Under Lock and Key: The Evolving Role of the Elected President as a Fiscal Guardian

33 Pages Posted: 1 Jun 2008 Last revised: 18 Feb 2009

See all articles by Yvonne C.L. Lee

Yvonne C.L. Lee

National University of Singapore (NUS) - Faculty of Law

Date Written: December 31, 2007

Abstract

The Elected Presidency was first conceived as an institutional check on the "untrammelled powers" of the Prime Minister and Cabinet as the parliamentary executive, in two main areas - the safeguarding of Singapore's "past reserves" and the integrity of its public service. As one of the most heavily amended institutions, it is still being "re-made". Given the substantial amendments made to the President's safeguarding roles, this article focuses on one particular aspect, his fiscal powers. It provides an overview of the original fiscal structure, by re-visiting the early rationale for the Elected Presidency, and the original fiscal actors and fiscal powers. It then details and analyses the ensuing constitutional amendments which have altered the fiscal mechanism, thereby substantively reducing the President's fiscal powers. Finally, it makes several concluding observations on the further re-making of the Elected Presidency.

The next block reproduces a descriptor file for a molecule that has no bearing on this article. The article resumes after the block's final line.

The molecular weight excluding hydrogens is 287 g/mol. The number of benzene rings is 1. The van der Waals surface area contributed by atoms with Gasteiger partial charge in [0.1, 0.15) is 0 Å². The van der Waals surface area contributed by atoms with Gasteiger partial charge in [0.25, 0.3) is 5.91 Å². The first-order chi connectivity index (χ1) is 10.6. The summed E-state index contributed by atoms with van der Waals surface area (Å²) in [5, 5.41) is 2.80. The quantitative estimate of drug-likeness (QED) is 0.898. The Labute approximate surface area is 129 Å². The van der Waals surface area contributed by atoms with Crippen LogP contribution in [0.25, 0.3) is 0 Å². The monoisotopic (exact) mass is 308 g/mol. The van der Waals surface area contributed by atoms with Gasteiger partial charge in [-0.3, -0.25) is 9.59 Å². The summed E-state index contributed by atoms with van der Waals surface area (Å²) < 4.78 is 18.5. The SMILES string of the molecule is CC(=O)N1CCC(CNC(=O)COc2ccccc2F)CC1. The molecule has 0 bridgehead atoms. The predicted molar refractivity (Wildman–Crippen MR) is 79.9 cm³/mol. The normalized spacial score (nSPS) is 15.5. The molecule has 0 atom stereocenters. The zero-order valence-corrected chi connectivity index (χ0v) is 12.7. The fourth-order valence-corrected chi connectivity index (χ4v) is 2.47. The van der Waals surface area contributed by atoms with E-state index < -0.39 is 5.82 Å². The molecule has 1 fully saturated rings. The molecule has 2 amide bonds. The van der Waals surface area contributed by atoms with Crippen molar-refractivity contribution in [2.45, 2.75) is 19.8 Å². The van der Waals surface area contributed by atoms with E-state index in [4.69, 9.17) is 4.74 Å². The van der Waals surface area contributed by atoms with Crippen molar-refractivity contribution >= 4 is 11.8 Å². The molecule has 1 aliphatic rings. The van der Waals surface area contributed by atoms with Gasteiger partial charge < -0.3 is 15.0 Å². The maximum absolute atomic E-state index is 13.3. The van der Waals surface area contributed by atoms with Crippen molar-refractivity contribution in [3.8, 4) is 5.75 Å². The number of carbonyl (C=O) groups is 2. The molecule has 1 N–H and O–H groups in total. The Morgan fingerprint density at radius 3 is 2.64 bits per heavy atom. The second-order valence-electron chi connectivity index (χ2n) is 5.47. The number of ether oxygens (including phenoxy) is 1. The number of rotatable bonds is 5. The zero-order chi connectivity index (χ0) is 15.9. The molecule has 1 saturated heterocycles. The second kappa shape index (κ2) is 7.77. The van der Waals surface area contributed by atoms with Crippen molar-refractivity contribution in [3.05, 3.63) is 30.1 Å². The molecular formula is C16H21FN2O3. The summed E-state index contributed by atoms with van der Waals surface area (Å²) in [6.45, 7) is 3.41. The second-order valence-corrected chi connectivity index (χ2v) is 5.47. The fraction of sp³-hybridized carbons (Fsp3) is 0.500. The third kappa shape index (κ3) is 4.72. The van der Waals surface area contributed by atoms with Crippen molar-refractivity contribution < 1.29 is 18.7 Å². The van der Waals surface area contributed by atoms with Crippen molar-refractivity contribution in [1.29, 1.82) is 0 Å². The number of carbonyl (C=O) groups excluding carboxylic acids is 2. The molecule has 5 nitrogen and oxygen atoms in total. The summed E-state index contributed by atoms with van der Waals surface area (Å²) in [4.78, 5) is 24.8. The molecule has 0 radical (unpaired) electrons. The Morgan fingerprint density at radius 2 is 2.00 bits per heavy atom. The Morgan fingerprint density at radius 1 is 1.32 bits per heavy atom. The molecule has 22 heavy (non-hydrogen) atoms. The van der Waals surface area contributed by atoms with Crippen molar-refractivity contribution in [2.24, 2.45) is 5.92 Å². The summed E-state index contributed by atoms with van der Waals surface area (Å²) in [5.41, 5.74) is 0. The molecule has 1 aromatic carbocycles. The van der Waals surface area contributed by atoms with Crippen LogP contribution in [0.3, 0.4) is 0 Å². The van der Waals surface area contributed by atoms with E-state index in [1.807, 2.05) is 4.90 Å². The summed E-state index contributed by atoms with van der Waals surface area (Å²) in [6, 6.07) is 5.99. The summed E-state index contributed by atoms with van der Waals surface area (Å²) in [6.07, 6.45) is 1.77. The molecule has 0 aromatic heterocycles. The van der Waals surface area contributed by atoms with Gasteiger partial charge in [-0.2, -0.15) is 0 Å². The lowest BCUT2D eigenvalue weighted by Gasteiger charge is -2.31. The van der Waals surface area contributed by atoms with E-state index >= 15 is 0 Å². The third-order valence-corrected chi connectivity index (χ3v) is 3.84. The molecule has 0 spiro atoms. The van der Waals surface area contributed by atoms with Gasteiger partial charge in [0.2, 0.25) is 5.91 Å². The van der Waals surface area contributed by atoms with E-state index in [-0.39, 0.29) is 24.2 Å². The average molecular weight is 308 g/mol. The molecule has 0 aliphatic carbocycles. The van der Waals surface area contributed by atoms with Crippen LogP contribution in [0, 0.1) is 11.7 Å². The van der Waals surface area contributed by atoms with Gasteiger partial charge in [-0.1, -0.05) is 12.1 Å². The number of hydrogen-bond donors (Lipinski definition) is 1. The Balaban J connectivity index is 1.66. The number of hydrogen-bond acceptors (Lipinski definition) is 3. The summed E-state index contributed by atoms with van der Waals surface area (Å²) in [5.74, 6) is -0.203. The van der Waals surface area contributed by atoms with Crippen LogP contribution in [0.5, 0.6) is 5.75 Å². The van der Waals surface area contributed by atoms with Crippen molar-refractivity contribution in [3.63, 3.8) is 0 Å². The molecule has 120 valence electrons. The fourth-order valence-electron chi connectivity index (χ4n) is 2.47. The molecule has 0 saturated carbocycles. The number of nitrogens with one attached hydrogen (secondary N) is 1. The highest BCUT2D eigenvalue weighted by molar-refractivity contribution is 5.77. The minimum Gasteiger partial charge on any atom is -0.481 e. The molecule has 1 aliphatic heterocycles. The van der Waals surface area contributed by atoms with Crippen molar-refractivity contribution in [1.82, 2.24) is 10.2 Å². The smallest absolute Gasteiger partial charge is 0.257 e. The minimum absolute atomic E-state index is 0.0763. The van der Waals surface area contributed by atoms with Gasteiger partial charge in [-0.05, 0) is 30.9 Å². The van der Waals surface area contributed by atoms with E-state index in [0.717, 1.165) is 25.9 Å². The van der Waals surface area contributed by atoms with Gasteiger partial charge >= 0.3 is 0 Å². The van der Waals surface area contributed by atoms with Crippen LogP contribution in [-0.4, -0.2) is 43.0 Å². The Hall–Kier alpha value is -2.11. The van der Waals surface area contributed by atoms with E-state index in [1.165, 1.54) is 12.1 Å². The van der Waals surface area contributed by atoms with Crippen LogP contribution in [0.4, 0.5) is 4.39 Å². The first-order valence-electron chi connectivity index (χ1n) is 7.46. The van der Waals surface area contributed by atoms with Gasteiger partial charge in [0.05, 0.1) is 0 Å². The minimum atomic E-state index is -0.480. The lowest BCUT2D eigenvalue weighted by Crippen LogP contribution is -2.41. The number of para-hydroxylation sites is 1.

Suggested Citation

Lee, Yvonne C.L., Under Lock and Key: The Evolving Role of the Elected President as a Fiscal Guardian (December 31, 2007). Singapore Journal of Legal Studies, pp. 290-322, December 2007. Available at SSRN: https://ssrn.com/abstract=1139305

Singapore Journal of Legal Studies Submitter (Contact Author)

Faculty of Law, National University of Singapore ( email )

Eu Tong Sen Building
469G Bukit Timah Road
Singapore, 259776
Singapore

Yvonne C.L. Lee

National University of Singapore (NUS) - Faculty of Law ( email )

469G Bukit Timah Road
Eu Tong Sen Building
Singapore, 259776
Singapore

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